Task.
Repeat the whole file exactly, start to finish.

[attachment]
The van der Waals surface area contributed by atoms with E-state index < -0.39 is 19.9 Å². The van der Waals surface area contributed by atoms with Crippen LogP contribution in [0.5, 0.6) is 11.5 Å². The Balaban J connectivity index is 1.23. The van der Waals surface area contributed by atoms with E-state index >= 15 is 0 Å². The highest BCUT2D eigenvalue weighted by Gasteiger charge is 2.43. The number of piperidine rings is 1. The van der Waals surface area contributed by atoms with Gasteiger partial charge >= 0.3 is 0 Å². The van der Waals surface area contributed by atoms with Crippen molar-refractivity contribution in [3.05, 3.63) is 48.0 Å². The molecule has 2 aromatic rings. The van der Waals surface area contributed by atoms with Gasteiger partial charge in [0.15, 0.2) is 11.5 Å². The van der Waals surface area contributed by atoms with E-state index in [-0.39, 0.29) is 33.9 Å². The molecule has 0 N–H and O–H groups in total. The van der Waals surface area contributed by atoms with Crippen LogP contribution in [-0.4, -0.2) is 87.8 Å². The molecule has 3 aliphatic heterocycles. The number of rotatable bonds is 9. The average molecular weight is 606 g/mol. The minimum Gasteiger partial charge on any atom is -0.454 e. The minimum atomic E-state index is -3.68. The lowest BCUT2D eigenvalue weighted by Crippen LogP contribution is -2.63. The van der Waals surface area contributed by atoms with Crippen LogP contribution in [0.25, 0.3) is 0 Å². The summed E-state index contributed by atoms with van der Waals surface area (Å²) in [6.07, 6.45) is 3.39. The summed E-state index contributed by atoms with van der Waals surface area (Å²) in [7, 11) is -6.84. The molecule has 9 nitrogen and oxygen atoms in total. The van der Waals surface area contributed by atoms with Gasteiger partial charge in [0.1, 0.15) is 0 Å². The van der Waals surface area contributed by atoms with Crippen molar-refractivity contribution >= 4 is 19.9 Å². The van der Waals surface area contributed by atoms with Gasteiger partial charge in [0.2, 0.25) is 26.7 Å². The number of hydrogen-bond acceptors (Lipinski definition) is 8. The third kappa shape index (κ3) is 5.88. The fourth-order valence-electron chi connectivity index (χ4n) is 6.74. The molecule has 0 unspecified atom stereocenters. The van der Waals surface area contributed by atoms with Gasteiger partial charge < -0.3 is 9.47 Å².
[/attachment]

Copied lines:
The van der Waals surface area contributed by atoms with E-state index < -0.39 is 19.9 Å². The van der Waals surface area contributed by atoms with Crippen LogP contribution in [0.5, 0.6) is 11.5 Å². The Balaban J connectivity index is 1.23. The van der Waals surface area contributed by atoms with E-state index >= 15 is 0 Å². The highest BCUT2D eigenvalue weighted by Gasteiger charge is 2.43. The number of piperidine rings is 1. The van der Waals surface area contributed by atoms with Gasteiger partial charge >= 0.3 is 0 Å². The van der Waals surface area contributed by atoms with Crippen molar-refractivity contribution in [3.05, 3.63) is 48.0 Å². The molecule has 2 aromatic rings. The van der Waals surface area contributed by atoms with Gasteiger partial charge in [0.15, 0.2) is 11.5 Å². The van der Waals surface area contributed by atoms with E-state index in [-0.39, 0.29) is 33.9 Å². The molecule has 0 N–H and O–H groups in total. The van der Waals surface area contributed by atoms with Crippen LogP contribution in [-0.4, -0.2) is 87.8 Å². The molecule has 3 aliphatic heterocycles. The number of rotatable bonds is 9. The average molecular weight is 606 g/mol. The minimum Gasteiger partial charge on any atom is -0.454 e. The minimum atomic E-state index is -3.68. The lowest BCUT2D eigenvalue weighted by Crippen LogP contribution is -2.63. The van der Waals surface area contributed by atoms with Crippen LogP contribution in [0.25, 0.3) is 0 Å². The summed E-state index contributed by atoms with van der Waals surface area (Å²) in [6.07, 6.45) is 3.39. The summed E-state index contributed by atoms with van der Waals surface area (Å²) in [7, 11) is -6.84. The molecule has 9 nitrogen and oxygen atoms in total. The van der Waals surface area contributed by atoms with Gasteiger partial charge in [0.1, 0.15) is 0 Å². The van der Waals surface area contributed by atoms with Crippen molar-refractivity contribution >= 4 is 19.9 Å². The van der Waals surface area contributed by atoms with Gasteiger partial charge in [0.2, 0.25) is 26.7 Å². The number of hydrogen-bond acceptors (Lipinski definition) is 8. The third kappa shape index (κ3) is 5.88. The fourth-order valence-electron chi connectivity index (χ4n) is 6.74. The molecule has 0 unspecified atom stereocenters. The van der Waals surface area contributed by atoms with Gasteiger partial charge < -0.3 is 9.47 Å².